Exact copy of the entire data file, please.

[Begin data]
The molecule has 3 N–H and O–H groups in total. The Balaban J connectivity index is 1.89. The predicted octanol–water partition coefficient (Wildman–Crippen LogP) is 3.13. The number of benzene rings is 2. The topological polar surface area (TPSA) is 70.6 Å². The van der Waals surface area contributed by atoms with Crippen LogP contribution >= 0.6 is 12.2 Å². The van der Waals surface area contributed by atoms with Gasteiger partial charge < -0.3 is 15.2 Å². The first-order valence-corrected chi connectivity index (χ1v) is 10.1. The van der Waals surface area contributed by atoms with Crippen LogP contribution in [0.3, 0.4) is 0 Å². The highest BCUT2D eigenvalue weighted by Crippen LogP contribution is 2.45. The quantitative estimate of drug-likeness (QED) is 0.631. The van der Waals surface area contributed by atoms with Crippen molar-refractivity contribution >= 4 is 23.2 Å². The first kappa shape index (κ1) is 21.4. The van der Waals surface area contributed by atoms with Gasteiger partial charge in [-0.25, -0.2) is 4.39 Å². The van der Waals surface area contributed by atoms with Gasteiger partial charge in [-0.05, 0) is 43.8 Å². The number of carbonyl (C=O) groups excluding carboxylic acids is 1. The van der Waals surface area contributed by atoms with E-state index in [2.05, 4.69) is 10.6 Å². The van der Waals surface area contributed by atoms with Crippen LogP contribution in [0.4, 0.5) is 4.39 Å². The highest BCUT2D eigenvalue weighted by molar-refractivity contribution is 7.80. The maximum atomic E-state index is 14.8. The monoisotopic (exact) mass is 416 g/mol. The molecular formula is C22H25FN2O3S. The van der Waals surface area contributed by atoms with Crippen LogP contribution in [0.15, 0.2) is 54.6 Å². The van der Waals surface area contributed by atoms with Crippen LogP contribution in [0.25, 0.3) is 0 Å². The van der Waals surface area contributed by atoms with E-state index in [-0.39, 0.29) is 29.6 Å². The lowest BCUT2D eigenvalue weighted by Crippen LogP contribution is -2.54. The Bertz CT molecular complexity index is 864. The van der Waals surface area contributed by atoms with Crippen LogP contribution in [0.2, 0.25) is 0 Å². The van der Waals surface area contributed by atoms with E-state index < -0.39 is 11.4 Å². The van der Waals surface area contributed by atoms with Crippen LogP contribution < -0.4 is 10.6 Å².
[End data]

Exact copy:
The molecule has 3 N–H and O–H groups in total. The Balaban J connectivity index is 1.89. The predicted octanol–water partition coefficient (Wildman–Crippen LogP) is 3.13. The number of benzene rings is 2. The topological polar surface area (TPSA) is 70.6 Å². The van der Waals surface area contributed by atoms with Crippen LogP contribution >= 0.6 is 12.2 Å². The van der Waals surface area contributed by atoms with Gasteiger partial charge < -0.3 is 15.2 Å². The first-order valence-corrected chi connectivity index (χ1v) is 10.1. The van der Waals surface area contributed by atoms with Crippen LogP contribution in [0.3, 0.4) is 0 Å². The highest BCUT2D eigenvalue weighted by Crippen LogP contribution is 2.45. The quantitative estimate of drug-likeness (QED) is 0.631. The van der Waals surface area contributed by atoms with Crippen molar-refractivity contribution >= 4 is 23.2 Å². The first kappa shape index (κ1) is 21.4. The van der Waals surface area contributed by atoms with Gasteiger partial charge in [-0.25, -0.2) is 4.39 Å². The van der Waals surface area contributed by atoms with Gasteiger partial charge in [-0.05, 0) is 43.8 Å². The number of carbonyl (C=O) groups excluding carboxylic acids is 1. The van der Waals surface area contributed by atoms with E-state index in [2.05, 4.69) is 10.6 Å². The van der Waals surface area contributed by atoms with Crippen LogP contribution in [0.4, 0.5) is 4.39 Å². The highest BCUT2D eigenvalue weighted by molar-refractivity contribution is 7.80. The maximum atomic E-state index is 14.8. The monoisotopic (exact) mass is 416 g/mol. The molecular formula is C22H25FN2O3S. The van der Waals surface area contributed by atoms with Crippen LogP contribution in [0.15, 0.2) is 54.6 Å². The van der Waals surface area contributed by atoms with Crippen LogP contribution in [0.25, 0.3) is 0 Å². The van der Waals surface area contributed by atoms with E-state index in [-0.39, 0.29) is 29.6 Å². The lowest BCUT2D eigenvalue weighted by Crippen LogP contribution is -2.54. The Bertz CT molecular complexity index is 864. The van der Waals surface area contributed by atoms with Crippen LogP contribution in [0.2, 0.25) is 0 Å². The van der Waals surface area contributed by atoms with E-state index < -0.39 is 11.4 Å². The van der Waals surface area contributed by atoms with Crippen LogP contribution < -0.4 is 10.6 Å².